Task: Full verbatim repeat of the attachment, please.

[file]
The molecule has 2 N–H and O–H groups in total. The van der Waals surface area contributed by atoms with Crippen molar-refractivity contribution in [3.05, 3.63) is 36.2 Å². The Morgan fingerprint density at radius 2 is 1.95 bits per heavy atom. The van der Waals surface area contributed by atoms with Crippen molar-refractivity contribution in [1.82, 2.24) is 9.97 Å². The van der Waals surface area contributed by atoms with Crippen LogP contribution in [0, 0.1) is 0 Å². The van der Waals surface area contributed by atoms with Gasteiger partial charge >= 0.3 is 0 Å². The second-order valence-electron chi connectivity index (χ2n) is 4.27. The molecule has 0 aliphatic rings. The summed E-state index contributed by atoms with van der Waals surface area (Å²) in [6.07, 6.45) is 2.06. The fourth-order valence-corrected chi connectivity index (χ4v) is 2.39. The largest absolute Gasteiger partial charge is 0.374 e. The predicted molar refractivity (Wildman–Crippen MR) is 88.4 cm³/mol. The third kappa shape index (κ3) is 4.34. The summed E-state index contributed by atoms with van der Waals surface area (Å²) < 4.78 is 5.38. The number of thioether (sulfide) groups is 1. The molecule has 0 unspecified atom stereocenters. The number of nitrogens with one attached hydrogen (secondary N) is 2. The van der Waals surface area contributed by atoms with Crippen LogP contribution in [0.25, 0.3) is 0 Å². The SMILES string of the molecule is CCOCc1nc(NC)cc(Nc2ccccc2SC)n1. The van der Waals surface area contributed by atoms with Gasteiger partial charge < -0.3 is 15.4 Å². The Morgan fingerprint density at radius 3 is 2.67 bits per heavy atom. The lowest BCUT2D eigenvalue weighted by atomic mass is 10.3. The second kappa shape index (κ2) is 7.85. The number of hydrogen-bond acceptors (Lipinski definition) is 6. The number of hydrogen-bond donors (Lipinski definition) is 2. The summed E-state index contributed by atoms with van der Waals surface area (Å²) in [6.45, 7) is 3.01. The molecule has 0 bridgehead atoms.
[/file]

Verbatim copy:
The molecule has 2 N–H and O–H groups in total. The van der Waals surface area contributed by atoms with Crippen molar-refractivity contribution in [3.05, 3.63) is 36.2 Å². The Morgan fingerprint density at radius 2 is 1.95 bits per heavy atom. The van der Waals surface area contributed by atoms with Crippen molar-refractivity contribution in [1.82, 2.24) is 9.97 Å². The van der Waals surface area contributed by atoms with Crippen LogP contribution in [0, 0.1) is 0 Å². The van der Waals surface area contributed by atoms with Gasteiger partial charge >= 0.3 is 0 Å². The second-order valence-electron chi connectivity index (χ2n) is 4.27. The molecule has 0 aliphatic rings. The summed E-state index contributed by atoms with van der Waals surface area (Å²) in [6.07, 6.45) is 2.06. The fourth-order valence-corrected chi connectivity index (χ4v) is 2.39. The largest absolute Gasteiger partial charge is 0.374 e. The predicted molar refractivity (Wildman–Crippen MR) is 88.4 cm³/mol. The third kappa shape index (κ3) is 4.34. The summed E-state index contributed by atoms with van der Waals surface area (Å²) < 4.78 is 5.38. The number of thioether (sulfide) groups is 1. The molecule has 0 unspecified atom stereocenters. The number of nitrogens with one attached hydrogen (secondary N) is 2. The van der Waals surface area contributed by atoms with Crippen LogP contribution in [0.25, 0.3) is 0 Å². The SMILES string of the molecule is CCOCc1nc(NC)cc(Nc2ccccc2SC)n1. The van der Waals surface area contributed by atoms with Gasteiger partial charge < -0.3 is 15.4 Å². The Morgan fingerprint density at radius 3 is 2.67 bits per heavy atom. The lowest BCUT2D eigenvalue weighted by atomic mass is 10.3. The second kappa shape index (κ2) is 7.85. The number of hydrogen-bond acceptors (Lipinski definition) is 6. The number of hydrogen-bond donors (Lipinski definition) is 2. The summed E-state index contributed by atoms with van der Waals surface area (Å²) in [6.45, 7) is 3.01. The molecule has 0 bridgehead atoms.